I've thought to myself there should be a thread like this where we gradually build up ideas that would be "cool" for the next Divinity game, if it's going to be a thing, and hopefully Larian actually pay attention to the thread.
There are a few things I wholeheartedly support:
1) More companions, with more unique traits. This is one of the things that have always let me down big time. Even in SWKOTOR where your party has only 3 members, you have a total of 8 companions to choose from. Now since in the Divinity games you can build characters in any direction, what differentiates one character from another will naturally have to be personality, unique traits and skillset, and personal story.
I think trying to tie companion stories too tightly to the main story or major events in the game puts a lot of restraints on this. It makes it hard to squeeze in more characters and more stories. At least this is what I think after playing DOS2. IMO, character stories can totally be their own thing, without anything to do with main story. As long as they are interesting, have decent length, and have significant impact on the personal development of the character, then that is fine. They don't all have to be squeezed into the starting area, either. Just another unnecessary restriction.
Think about it, wouldn't it be cool if companions develop or learn unique traits or skills as you progress through their personal quest? Traits and skills that are fun and useful in a general manner. I'd add "acquire unique items", but they would be outdated after two levels anyway.
2) Party banter. By party banter I mean companions talking between themselves from time to time, exchanges both general and event-specific. The old Baldur's Gate games did this just fine. The Dragon Age games did a really good job in this department. Even Dragon Age Inquisition does one thing right: party banter. Back when I was playing DAO, I would stay near a banter trigger point, swap party members, and walk up to the trigger point over and over just to listen to all the banters among party members.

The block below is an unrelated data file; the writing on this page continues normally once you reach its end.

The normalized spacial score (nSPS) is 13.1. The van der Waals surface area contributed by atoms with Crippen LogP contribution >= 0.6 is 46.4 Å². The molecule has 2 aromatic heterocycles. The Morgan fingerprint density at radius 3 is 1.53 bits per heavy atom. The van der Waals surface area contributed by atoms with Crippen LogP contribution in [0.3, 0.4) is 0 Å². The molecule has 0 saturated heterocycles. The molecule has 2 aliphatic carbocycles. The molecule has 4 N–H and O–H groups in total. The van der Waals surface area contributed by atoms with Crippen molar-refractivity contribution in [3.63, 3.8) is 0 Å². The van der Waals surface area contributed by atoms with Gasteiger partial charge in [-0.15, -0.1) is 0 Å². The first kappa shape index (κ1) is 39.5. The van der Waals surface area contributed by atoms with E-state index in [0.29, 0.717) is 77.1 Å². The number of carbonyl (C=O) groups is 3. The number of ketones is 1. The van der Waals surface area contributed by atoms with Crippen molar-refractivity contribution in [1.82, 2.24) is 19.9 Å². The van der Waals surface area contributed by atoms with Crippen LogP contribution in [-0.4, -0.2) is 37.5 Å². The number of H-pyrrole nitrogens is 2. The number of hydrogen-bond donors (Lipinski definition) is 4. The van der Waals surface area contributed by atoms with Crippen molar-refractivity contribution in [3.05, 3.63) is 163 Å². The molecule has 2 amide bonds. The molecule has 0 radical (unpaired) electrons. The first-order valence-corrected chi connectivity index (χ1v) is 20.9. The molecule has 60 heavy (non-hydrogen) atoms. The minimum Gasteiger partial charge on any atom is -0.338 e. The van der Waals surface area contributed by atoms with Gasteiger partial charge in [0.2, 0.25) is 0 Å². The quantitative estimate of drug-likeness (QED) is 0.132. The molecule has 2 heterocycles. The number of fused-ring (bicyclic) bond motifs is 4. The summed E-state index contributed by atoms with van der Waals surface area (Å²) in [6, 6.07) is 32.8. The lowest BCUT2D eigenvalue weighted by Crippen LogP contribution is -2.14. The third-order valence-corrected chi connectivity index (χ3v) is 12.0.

In DOS2, even though each companion has their own identity and story, they are completely isolated from one another. There is nothing going on among party members whatsoever. They might as well exist in three different parallel universes. Your avatar can interact with any of them, but they CAN'T ever interact with one another. There is no personality conflict, love/hate relationship, insulting someone they hate, complimenting someone they admire, making fun of someone. All these nuances bring your party to life. I'd prefer the reason for my party selection be these nuances, rather than because this dude has Time Warp and that chick has Flesh Sacrifice.
If you have played BG2, you know that Minsc will ask Aerie to be his witch and will go berserk if she falls in combat. That is just totally amazing.
In fact, personally, I'd prefer that companions feel alive and "human". In DOS2, companions feel a bit too... I'm not sure how to put it, too "formulaic", perhaps? Or maybe too "rigid", or "forced".
3) A better developed crafting system, with more depth. Maybe the ability to "upgrade" items. Many of the craftable items feel more like fillers, being there just for the sake of being there, rather than actually having a clear purpose of being there.
4) Combat. Now there are numerous things we can discuss over as far as combat is concerned, and pretty much all of them have been brought up before. Defense system, skill system, stat scaling, which stat does what, combat stealth, etc etc. You probably need a separate thread for EACH of these factors. For now, I'm just going to say that, while I have never vocally complained about the whole "armor system" issue on the forums, personally I do prefer the old resistance-based system which naturally has more depth and nuances to it. It has been an interesting experience, but no I won't miss the armor system when it's gone.